White House Press Secretary Robert Gibbs said Monday that it is "not for me or our government to determine" whether Egyptian President Hosni Mubarak should leave office amid massive protests against his rule.
Gibbs said the United States is "not picking between those on the street and those in the government."
Yet Gibbs also said the U.S. was seeking an "orderly transition" in Egypt. Asked what he meant with those words, the press secretary said the United States wanted to see "a process of negotiations with a broad cross-section of the Egyptian people, including those that are in the political opposition at the moment."
A reporter pressed: "Orderly transition means change. So by using those words, is the administration now admitting that President Mubarak should leave?"
"I do believe orderly transition means change," Gibbs said. "And what we've advocated from the very beginning is that the way Egypt looks and operates must change. That's why we believe we should increase the amount of freedom that is had by the Egyptian people on association, on assembly, on speech, on Internet, and open communication. "
"But that's not for us to determine what the parameters and what the limits of those are," he continued. "But undoubtedly transition in this case means change. There's no doubt about that."
Gibbs was pressed again: Are you saying Mubarak should be removed?
"No, again, that is not for our country or our government to determine," he said. "I don't think that people that seek greater freedom are looking for somebody else to pick what and how that change looks like."
Gibbs was also asked if the United States preferred that Mubarak, who has been in power for three decades, not run for reelection.
"The United States government does not determine who's on the ballot," he said. "The question is whether or not those elections are going to be free and fair. That's what we would weigh in on and weigh in on strongly." Officials have expressed concern that U.S. support for a potential Mubarak replacement could have adverse consequences for that candidate.
The United States has long seen Egypt as an important ally that has helped maintain stability in the region, and sends the country $1.5 billion per year in (primarily military) aid despite longtime concerns about human rights abuses.
One concern among U.S. policymakers is that the fall of Mubarak could mean the ascendency of a militant Islamist government similar to the one that formed in Iran following its revolution more than 30 years ago. Gibbs was asked if the Obama administration was concerned that the Muslim Brotherhood, the established Islamist opposition group, in Egypt will take power if Mubarak falls.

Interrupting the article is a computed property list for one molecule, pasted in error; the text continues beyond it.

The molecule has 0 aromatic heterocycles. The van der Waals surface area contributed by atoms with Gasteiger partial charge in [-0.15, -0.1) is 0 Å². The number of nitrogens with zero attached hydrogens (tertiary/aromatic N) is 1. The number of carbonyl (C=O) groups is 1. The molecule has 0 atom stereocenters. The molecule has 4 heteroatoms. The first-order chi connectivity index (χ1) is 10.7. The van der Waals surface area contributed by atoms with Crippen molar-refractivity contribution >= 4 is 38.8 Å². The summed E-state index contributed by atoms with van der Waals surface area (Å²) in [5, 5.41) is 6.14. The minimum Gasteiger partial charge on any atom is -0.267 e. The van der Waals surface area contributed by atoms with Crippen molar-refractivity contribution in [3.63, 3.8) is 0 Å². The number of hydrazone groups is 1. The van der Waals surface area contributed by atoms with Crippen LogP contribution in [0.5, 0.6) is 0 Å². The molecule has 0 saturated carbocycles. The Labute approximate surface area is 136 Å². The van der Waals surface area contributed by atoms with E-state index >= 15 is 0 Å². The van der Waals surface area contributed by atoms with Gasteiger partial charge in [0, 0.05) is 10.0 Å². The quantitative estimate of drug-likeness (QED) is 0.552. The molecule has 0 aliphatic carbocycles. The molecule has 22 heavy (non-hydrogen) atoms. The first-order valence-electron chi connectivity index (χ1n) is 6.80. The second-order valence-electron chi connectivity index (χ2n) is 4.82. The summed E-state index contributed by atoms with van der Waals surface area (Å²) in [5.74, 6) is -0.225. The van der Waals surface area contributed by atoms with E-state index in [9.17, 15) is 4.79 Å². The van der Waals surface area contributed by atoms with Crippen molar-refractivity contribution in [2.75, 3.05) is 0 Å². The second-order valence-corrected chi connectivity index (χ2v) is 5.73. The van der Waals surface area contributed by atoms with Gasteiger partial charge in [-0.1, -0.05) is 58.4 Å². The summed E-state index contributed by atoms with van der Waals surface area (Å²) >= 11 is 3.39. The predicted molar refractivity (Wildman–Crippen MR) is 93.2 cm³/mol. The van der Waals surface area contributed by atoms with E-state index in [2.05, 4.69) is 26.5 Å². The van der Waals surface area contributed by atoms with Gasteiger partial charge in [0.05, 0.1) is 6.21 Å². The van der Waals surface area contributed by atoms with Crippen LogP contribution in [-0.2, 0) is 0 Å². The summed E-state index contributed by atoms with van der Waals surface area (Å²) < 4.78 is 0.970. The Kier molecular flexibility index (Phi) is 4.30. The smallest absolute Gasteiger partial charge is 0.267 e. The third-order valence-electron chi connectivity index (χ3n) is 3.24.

"Well, look, I think that, as I said here last week, I think that from what we can see, it's not accurate to say that those protesting are made up of one particular group or one ideology," he responded. "And I think it is clear that that increase in democratic representation has to include a whole host of important non-secular actors that -- that give Egypt a strong chance to continue to be the stable and reliable partner that the world sees in the Middle East."
Gibbs later said he wants "to be very clear" about his position about whether Mubarak stays or goes.
"That is not for our government to determine," he said. "That is for the people of Egypt to determine. So I have not weighed in on anything other than on -- as we have throughout this process -- on the side of the people of Egypt to determine what Egypt looks like in their future."
The comments come after the Associated Press, citing a pair of unnamed American officials, reported that "the U.S. government would prefer that Mubarak, 82, not run for re-election." The White House said emphatically that that position does not reflect administration policy.
Watch Washington's Unplugged's roundtable below on the continuing crisis in Egypt with CBS News chief White House correspondent Chip Reid, national security correspondent David Martin, veteran State Department reporter/producer Charlie Wolfson and Council on Foreign Relations' Robert Danin.